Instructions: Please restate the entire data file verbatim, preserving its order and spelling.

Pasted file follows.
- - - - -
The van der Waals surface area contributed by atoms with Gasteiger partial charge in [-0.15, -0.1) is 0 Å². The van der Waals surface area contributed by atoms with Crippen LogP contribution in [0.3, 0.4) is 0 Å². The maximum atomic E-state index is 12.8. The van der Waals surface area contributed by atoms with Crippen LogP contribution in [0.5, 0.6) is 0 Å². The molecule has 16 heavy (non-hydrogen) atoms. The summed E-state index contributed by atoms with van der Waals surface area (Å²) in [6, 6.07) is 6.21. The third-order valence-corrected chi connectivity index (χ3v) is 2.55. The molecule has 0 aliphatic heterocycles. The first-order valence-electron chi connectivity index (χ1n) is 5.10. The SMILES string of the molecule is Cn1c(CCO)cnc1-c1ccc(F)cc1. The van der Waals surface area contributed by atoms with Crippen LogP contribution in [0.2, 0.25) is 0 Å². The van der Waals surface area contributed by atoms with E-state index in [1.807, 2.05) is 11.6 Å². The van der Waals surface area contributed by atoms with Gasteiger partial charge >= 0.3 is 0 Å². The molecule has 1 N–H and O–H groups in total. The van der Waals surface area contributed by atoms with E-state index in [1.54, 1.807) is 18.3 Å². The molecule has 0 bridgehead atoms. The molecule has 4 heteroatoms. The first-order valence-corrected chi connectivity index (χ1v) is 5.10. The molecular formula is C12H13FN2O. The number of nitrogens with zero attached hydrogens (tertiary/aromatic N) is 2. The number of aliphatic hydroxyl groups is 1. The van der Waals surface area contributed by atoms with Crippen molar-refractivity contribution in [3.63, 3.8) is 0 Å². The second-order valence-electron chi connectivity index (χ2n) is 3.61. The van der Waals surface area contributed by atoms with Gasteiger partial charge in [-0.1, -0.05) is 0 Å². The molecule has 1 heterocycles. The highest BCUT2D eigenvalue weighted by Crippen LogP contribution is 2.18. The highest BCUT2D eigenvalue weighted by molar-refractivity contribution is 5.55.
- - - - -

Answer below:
The van der Waals surface area contributed by atoms with Gasteiger partial charge in [-0.15, -0.1) is 0 Å². The van der Waals surface area contributed by atoms with Crippen LogP contribution in [0.3, 0.4) is 0 Å². The maximum atomic E-state index is 12.8. The van der Waals surface area contributed by atoms with Crippen LogP contribution in [0.5, 0.6) is 0 Å². The molecule has 16 heavy (non-hydrogen) atoms. The summed E-state index contributed by atoms with van der Waals surface area (Å²) in [6, 6.07) is 6.21. The third-order valence-corrected chi connectivity index (χ3v) is 2.55. The molecule has 0 aliphatic heterocycles. The first-order valence-electron chi connectivity index (χ1n) is 5.10. The SMILES string of the molecule is Cn1c(CCO)cnc1-c1ccc(F)cc1. The van der Waals surface area contributed by atoms with Crippen LogP contribution in [0.2, 0.25) is 0 Å². The van der Waals surface area contributed by atoms with E-state index in [1.807, 2.05) is 11.6 Å². The van der Waals surface area contributed by atoms with Gasteiger partial charge >= 0.3 is 0 Å². The molecule has 1 N–H and O–H groups in total. The van der Waals surface area contributed by atoms with E-state index in [1.54, 1.807) is 18.3 Å². The molecule has 0 bridgehead atoms. The molecule has 4 heteroatoms. The first-order valence-corrected chi connectivity index (χ1v) is 5.10. The molecular formula is C12H13FN2O. The number of nitrogens with zero attached hydrogens (tertiary/aromatic N) is 2. The number of aliphatic hydroxyl groups is 1. The van der Waals surface area contributed by atoms with Crippen molar-refractivity contribution in [3.63, 3.8) is 0 Å². The second-order valence-electron chi connectivity index (χ2n) is 3.61. The van der Waals surface area contributed by atoms with Gasteiger partial charge in [-0.1, -0.05) is 0 Å². The molecule has 1 heterocycles. The highest BCUT2D eigenvalue weighted by Crippen LogP contribution is 2.18. The highest BCUT2D eigenvalue weighted by molar-refractivity contribution is 5.55.